The Childhood Cancer Survivorship, Treatment, Access, and Research (STAR) Act – the most comprehensive childhood cancer bill in history – was signed into law one year ago today!
This is remarkable for several reasons. First, it proves what our community can do if it has a firm goal, remains united, and makes the case to Congress why childhood cancer must be a much higher national priority. By acting together, we were successful in securing 372 Members of Congress (86% of the House of Representatives) and 55 Senators to formally cosponsor this bill. This took an enormous amount of advocacy, education, cajoling, sweat and determination; but in the end, it proved successful.
The passage of STAR was remarkable for another important reason: As you may have noticed, there isn’t much agreement in Washington on anything these days. Having the support of Republicans and Democrats is critical to passing legislation. Thanks to the tenacity of the childhood cancer community, we convinced both parties to sit down at the table and agree to prioritize childhood cancer. It is a bipartisan triumph.
The STAR Act has been the law of the land for a full year now. What does that mean for kids with cancer? Happily, there is much good news to report.
New Research in Survivorship: On January 11, the National Cancer Institute (NCI) announced they would be funding a new series of research grants entitled, “Improving Outcomes for Pediatric, Adolescent and Young Adult Cancer Survivors.” Motivated by the passage of the STAR Act, the NCI anticipates funding 6-8 new research project grants to develop interventions to prevent, mitigate, and manage adverse disease- and treatment-related outcomes and to test and refine models of care for survivors of pediatric and AYA cancers across their lifespan. Over the next 5 years, the STAR Act will allow for $25 million to fund this vital research.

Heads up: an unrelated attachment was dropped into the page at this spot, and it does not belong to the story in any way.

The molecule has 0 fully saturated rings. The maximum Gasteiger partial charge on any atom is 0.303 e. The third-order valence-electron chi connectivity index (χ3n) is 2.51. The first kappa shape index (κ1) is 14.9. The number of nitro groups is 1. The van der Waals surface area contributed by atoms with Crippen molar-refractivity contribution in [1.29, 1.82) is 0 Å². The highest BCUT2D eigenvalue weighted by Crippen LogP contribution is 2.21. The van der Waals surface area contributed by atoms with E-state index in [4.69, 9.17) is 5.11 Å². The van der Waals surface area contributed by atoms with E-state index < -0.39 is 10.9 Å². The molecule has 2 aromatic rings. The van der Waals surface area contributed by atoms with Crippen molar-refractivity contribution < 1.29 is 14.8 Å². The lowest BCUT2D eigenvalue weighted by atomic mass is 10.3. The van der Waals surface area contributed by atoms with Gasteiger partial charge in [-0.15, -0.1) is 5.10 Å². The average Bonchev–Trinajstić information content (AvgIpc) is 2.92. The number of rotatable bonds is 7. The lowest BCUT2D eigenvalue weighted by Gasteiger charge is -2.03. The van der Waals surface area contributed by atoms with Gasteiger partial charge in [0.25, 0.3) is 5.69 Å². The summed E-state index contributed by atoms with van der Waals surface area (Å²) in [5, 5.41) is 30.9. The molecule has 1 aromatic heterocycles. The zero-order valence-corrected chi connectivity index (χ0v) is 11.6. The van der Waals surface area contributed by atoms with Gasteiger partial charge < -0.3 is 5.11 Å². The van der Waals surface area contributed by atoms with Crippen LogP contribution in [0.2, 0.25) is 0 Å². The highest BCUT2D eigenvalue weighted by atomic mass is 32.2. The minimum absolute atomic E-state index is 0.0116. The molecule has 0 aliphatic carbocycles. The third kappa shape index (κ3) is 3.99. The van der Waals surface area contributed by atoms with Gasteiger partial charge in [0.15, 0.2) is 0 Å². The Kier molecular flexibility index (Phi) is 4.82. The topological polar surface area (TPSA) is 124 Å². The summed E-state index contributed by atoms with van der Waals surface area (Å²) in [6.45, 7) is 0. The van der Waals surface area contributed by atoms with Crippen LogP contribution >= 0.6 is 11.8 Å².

Childhood Cancer Surveillance Program: The CDC (Centers for Disease Control and Prevention) has begun work to expand and dramatically improve the national system of Childhood Cancer Surveillance. Made possible by funding provided by the STAR Act, the CDC is working to expand the number of states that have comprehensive childhood cancer surveillance programs and to create a new cloud-based reporting system to ensure that all reporting states will, for the first time, meet the goal of completing the comprehensive reporting within the mandated 30 days. This cooperative program will help cancer registries collect and make the data on pediatric and young adult cases more easily accessible to researchers throughout the US.
NIH National Childhood Cancer Biorepository System: The National Institutes of Health (NIH) currently supports different biorepository networks, each serving separate and distinct purposes. The STAR Act would create a biorepository system that is more integrated and leveraged to better serve researchers, physicians and patients. This is critical since so many types of childhood cancer are relatively rare and it is exceedingly difficult to get enough data to conduct meaningful research. All of that will change with this more integrated biorepository system and has the potential to revolutionize how we conduct research into childhood cancer.
St. Baldrick’s, along with the Alliance for Childhood Cancer, Coalition Against Childhood Cancer and the larger childhood cancer community, has been working closely with our champions on Capitol Hill to ensure that enough financial resources are provided to make this a reality. In May, the NCI hosted a major Childhood Cancer biorepository meeting featuring the leadership of the NCI, the officials that operate the current childhood cancer biorepositories and other key childhood cancer advocates and experts (including representatives from St. Baldrick’s Foundation) to begin the process of implementing the biorepository provisions of the STAR Act.
A tremendous amount of progress has been achieved in the past year because of all your efforts to get the Childhood Cancer STAR Act signed into law. Happily, it is only the tip of the iceberg. At St. Baldrick’s, we are committed to ensuring that all your work in advocacy pays off to fully implement the STAR Act so that we can realize a substantive, positive impact on the lives of kids fighting cancer, and in the lives of those who have survived their initial cancer diagnosis.
We have a long way to go, but today, let’s celebrate the one-year anniversary of the passage of the Childhood Cancer STAR Act. We should all be proud that by acting together, we are making real, positive change for kids fighting cancer.
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